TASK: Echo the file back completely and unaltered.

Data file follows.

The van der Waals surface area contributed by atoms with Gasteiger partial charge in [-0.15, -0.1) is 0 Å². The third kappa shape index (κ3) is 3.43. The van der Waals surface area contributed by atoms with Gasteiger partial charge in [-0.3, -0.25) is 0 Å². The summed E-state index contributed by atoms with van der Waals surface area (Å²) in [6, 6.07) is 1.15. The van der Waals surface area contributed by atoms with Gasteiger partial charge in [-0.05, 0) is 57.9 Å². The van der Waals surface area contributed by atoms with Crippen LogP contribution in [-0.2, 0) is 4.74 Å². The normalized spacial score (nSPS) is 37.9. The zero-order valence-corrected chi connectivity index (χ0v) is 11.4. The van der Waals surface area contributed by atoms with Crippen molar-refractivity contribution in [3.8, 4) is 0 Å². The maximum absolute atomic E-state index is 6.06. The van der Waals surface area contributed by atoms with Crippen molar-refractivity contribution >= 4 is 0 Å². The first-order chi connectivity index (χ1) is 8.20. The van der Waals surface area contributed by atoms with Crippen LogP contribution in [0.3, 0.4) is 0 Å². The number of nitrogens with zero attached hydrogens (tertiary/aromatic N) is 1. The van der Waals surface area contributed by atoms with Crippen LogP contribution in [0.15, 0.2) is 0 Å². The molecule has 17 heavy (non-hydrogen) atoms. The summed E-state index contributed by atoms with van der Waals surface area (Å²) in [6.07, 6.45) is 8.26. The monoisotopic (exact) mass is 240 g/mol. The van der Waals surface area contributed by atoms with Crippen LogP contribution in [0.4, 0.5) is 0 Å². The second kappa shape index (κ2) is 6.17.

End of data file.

The van der Waals surface area contributed by atoms with Gasteiger partial charge in [-0.15, -0.1) is 0 Å². The third kappa shape index (κ3) is 3.43. The van der Waals surface area contributed by atoms with Gasteiger partial charge in [-0.3, -0.25) is 0 Å². The summed E-state index contributed by atoms with van der Waals surface area (Å²) in [6, 6.07) is 1.15. The van der Waals surface area contributed by atoms with Gasteiger partial charge in [-0.05, 0) is 57.9 Å². The van der Waals surface area contributed by atoms with Crippen LogP contribution in [-0.2, 0) is 4.74 Å². The normalized spacial score (nSPS) is 37.9. The zero-order valence-corrected chi connectivity index (χ0v) is 11.4. The van der Waals surface area contributed by atoms with Crippen molar-refractivity contribution in [3.8, 4) is 0 Å². The maximum absolute atomic E-state index is 6.06. The van der Waals surface area contributed by atoms with Crippen molar-refractivity contribution >= 4 is 0 Å². The first-order chi connectivity index (χ1) is 8.20. The van der Waals surface area contributed by atoms with Crippen LogP contribution in [0.3, 0.4) is 0 Å². The number of nitrogens with zero attached hydrogens (tertiary/aromatic N) is 1. The van der Waals surface area contributed by atoms with Crippen LogP contribution in [0.15, 0.2) is 0 Å². The molecule has 17 heavy (non-hydrogen) atoms. The summed E-state index contributed by atoms with van der Waals surface area (Å²) in [6.07, 6.45) is 8.26. The monoisotopic (exact) mass is 240 g/mol. The van der Waals surface area contributed by atoms with Crippen LogP contribution in [0.4, 0.5) is 0 Å². The second kappa shape index (κ2) is 6.17.